New restaurant Port Hunter opens in Edgartown

Pan roasted half chicken with Swiss chard and sweet potato wedges. — Photo by Gail Daman

Main Street in Edgartown welcomed a new resident with old ties to the neighborhood two weeks ago when the Port Hunter opened its doors for business. Brothers Patrick and Ted Courtney have never run a restaurant before, but they have plenty of experience running businesses. The Courtney family owns several commercial properties in town, including the one now occupied by the Port Hunter at 55 Main Street, formerly In The Woods.

The idea was to create a space unique to the Vineyard, according to Patrick Courtney. All of the furniture, including the bar, tables, and chairs were handmade either on-Island or by a friend in Maine.

Combined with the brick walls and high ceiling, the atmosphere is at once chic and casual. You might find a gaggle of ladies having a night out at the bar, a quiet date night unfolding on the couch, or a family enjoying dinner in the corner, and no one looks or feels out of place. The Port Hunter is something different for Edgartown and just might fill a void we didn’t know was there.

There is a time and a place for all kinds of dining out at Edgartown’s eateries, including sushi and cocktails on the porch at the Shanty, date-night dinner at Détente, appetizers and drinks with friends at Alchemy, pizza before a movie at Lattanzi’s, and now oysters and wine at The Port Hunter.

While the main menu evolves, the oysters are a mainstay. On the current menu there are eight varieties, from Cheriton, Virginia, to Katama Bay. Each oyster listing is accompanied by a brief wine-like description with words like “sweet melon finish,” “toothy,” and “vegetal.”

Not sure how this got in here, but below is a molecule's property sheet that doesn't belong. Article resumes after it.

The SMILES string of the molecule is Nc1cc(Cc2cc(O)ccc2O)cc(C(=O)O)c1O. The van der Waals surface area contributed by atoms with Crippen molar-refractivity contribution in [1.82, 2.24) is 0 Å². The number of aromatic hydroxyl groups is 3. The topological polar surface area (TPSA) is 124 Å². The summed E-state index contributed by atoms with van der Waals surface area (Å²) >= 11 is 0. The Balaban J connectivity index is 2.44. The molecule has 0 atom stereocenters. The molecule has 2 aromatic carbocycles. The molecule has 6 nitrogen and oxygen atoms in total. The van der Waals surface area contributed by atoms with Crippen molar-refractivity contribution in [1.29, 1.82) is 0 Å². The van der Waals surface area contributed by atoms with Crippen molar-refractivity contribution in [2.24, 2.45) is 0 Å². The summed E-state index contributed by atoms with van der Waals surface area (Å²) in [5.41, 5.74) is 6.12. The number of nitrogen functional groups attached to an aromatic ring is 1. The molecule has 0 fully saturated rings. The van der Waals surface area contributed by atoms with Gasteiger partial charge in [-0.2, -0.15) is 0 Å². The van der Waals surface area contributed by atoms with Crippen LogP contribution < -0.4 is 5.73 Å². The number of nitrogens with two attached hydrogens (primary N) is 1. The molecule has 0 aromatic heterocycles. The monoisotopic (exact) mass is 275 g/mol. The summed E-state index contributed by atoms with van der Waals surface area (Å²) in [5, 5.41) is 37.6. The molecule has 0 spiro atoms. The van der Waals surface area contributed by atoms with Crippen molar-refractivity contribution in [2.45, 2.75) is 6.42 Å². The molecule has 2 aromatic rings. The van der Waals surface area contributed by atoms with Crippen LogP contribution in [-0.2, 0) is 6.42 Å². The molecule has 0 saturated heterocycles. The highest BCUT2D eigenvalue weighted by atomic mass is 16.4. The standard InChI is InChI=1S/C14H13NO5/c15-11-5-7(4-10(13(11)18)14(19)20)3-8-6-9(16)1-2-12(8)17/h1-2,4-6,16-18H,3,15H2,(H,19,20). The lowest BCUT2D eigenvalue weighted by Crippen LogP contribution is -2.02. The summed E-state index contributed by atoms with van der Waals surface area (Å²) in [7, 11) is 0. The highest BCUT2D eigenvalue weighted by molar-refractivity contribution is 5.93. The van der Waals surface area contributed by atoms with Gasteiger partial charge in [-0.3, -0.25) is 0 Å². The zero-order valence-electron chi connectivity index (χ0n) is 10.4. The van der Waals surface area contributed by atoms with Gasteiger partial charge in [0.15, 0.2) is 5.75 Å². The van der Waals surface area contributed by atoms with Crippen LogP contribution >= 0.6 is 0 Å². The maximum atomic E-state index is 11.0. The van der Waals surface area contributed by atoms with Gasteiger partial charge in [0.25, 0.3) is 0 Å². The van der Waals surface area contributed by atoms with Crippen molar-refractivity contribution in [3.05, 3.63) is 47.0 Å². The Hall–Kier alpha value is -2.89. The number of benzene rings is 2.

Order a few of each to see how much one oyster can differ from another then test your palate and find the hints of celery in the Northern Cross from Virginia, the notes of butter and cream in the First Lights from Mashpee, and the simple sugar finish in the Katama Bay Sweet Necks.

Wine and oysters go together like bacon and eggs, strawberries and shortcake, peanut butter and chocolate, and The Port Hunter has a great, simple list of sparkling, whites, and reds from which to choose as well as beers on tap and a full bar.

Oysters are often a luxurious treat, but for some they elicit a bit of squeamishness. So for those people, there is another menu, from the kitchen, where things are cooked.

They have Prince Edward Island mussels in a white wine, parsley, and garlic broth and fried calamari, both great for sharing as well as a BLT on house-made focaccia; a burger served with sweet potato wedges; and a locally caught lobster roll, light on the mayo with celery and tarragon on a buttered roll served with hand-cut fries. The chefs, Matt Ramsey, Kevin Spada, and Jeremy Davis, have also been testing the waters with entrée specials such as steak with frites and roasted chicken.

For dessert, make your own ice cream sandwich. Start by choosing your ice cream: vanilla, chocolate or strawberry. Then pick the cookie: double chocolate, ginger snap, or thyme.

The Port Hunter is open Tuesday through Sunday for dinner and on Mondays for live music and raw bar. Oysters are $2.75 each, kitchen menu ranges from $10 to $20. Visit them on Facebook, at, or call 508-627-7747 for information.